Sunday, September 2, 2012

Today I Visited The Indian Ghosts Who Haunt The Village Creek Historical Area Then Went For A Walk In The Natural Area

That is Village Creek in Arlington you are looking at in the picture. Since that is Village Creek you might correctly guess I went to the place I call the Village Creek Natural Historical Area today for one of my frequent walks with the Indian Ghosts who inhabit this area.

I walked with the Indian Ghosts in the noon time frame. Prior to the noon time frame I drove north to Hurst to ALDI because I needed fat free refried beans and some other things.

The freeway construction that I drive through en route to ALDI, and back, makes me nervous.

Anyone else made nervous by the construction in the juncture of 820/121 zone? The road support beams have been laid on the support columns. It looks very flimsy. Some of the beams look as if they are barely touching the support columns.

It looks like a good wind could wreak havoc. Good thing earthquakes don't happen here.

Above, I said that today I went to the place I call the Village Creek Natural Historical Area. I realized today, and may have realized this previously, but forgot, but at the entry to this area the sign indicates you are at Village Creek Historical Area. No mention made on the sign about anything being Natural. That is the sign to which I refer, below.

So, you park in the Historical Area's Parking lot and walk towards the paved trail that leads to Village Creek. At the trailhead of the paved trail there is an historical marker. Having an historical marker in an historical area seems to make a lot of sense to me.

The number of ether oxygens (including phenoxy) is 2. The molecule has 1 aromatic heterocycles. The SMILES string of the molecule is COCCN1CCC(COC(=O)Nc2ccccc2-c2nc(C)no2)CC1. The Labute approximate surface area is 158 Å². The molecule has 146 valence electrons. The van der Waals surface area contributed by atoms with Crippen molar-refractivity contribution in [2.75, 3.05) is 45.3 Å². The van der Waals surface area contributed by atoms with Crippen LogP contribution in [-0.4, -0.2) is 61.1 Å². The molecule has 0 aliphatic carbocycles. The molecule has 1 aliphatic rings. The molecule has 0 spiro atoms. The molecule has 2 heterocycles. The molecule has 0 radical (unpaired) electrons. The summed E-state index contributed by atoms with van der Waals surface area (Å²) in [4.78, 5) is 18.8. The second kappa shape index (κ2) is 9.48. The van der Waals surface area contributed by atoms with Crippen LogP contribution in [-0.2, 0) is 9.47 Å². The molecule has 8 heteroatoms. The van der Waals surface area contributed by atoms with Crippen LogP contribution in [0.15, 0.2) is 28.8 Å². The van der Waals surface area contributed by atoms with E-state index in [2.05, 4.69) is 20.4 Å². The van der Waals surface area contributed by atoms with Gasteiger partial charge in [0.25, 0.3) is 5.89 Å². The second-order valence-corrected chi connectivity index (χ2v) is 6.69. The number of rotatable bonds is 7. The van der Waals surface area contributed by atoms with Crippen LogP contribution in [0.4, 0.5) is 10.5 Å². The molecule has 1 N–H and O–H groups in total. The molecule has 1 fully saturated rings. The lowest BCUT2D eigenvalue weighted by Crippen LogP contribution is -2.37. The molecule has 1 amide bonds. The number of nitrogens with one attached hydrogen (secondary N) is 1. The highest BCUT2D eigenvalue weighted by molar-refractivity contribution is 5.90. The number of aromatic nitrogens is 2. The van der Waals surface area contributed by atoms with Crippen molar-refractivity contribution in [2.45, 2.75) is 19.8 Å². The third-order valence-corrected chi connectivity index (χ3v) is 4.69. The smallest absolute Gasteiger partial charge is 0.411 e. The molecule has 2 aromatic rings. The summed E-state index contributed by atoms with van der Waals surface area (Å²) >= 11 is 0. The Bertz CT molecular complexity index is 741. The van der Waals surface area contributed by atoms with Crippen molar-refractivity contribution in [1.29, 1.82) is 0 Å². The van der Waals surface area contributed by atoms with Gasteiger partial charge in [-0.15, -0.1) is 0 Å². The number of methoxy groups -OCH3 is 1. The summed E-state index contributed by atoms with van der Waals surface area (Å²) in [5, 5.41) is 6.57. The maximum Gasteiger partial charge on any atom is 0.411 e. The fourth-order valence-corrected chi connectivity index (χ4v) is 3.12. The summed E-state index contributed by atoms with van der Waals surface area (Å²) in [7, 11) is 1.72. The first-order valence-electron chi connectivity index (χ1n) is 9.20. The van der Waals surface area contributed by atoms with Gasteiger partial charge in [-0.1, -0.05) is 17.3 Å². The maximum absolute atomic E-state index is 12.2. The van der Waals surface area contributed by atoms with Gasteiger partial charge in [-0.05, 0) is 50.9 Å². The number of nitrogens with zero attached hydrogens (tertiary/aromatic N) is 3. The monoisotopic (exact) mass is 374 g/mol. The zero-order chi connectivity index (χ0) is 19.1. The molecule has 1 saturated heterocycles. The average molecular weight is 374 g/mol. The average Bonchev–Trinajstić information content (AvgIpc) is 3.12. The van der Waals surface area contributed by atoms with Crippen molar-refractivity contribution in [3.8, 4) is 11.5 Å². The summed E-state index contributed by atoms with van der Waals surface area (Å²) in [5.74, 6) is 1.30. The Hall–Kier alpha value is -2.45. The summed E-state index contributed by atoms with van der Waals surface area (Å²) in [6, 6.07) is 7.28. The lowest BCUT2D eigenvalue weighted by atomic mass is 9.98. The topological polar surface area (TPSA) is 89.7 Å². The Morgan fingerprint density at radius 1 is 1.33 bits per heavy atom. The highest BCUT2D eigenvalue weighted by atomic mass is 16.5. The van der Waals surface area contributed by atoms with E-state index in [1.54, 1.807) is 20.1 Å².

On the historical marker one learns why this area is called Village Creek, that reason being that one of the biggest Indian villages in America was located at this location, until the Texan evicted them using a primitive version of eminent domain to remove the Caddoan Confederation of tribes that made their home here.

The people of the Anadarko, Bidais, Caddo, Keechi, Kickapoo, Tawakoni, Tonkawa, Waco, Waxahachie and Wichita tribes were forced to leave their town, either by being run out of it. Or by being killed.

Like I said, you come to this Village Creek Historical Marker in the Village Creek Historical Area, you then walk past the historical marker (below) to the paved trail, to suddenly see new signage that indicates you have left the Historical Area, to enter a new area.

The sign one sees as one walks past the Historical Marker informs the walker that one is now in the Village Creek Natural Area.

All this time I've been saying I went for a walk with the Indian Ghosts who haunt the Village Creek Natural Historical Area, erroneously.

I do not know how I could have so carelessly made such a dumb mistake.

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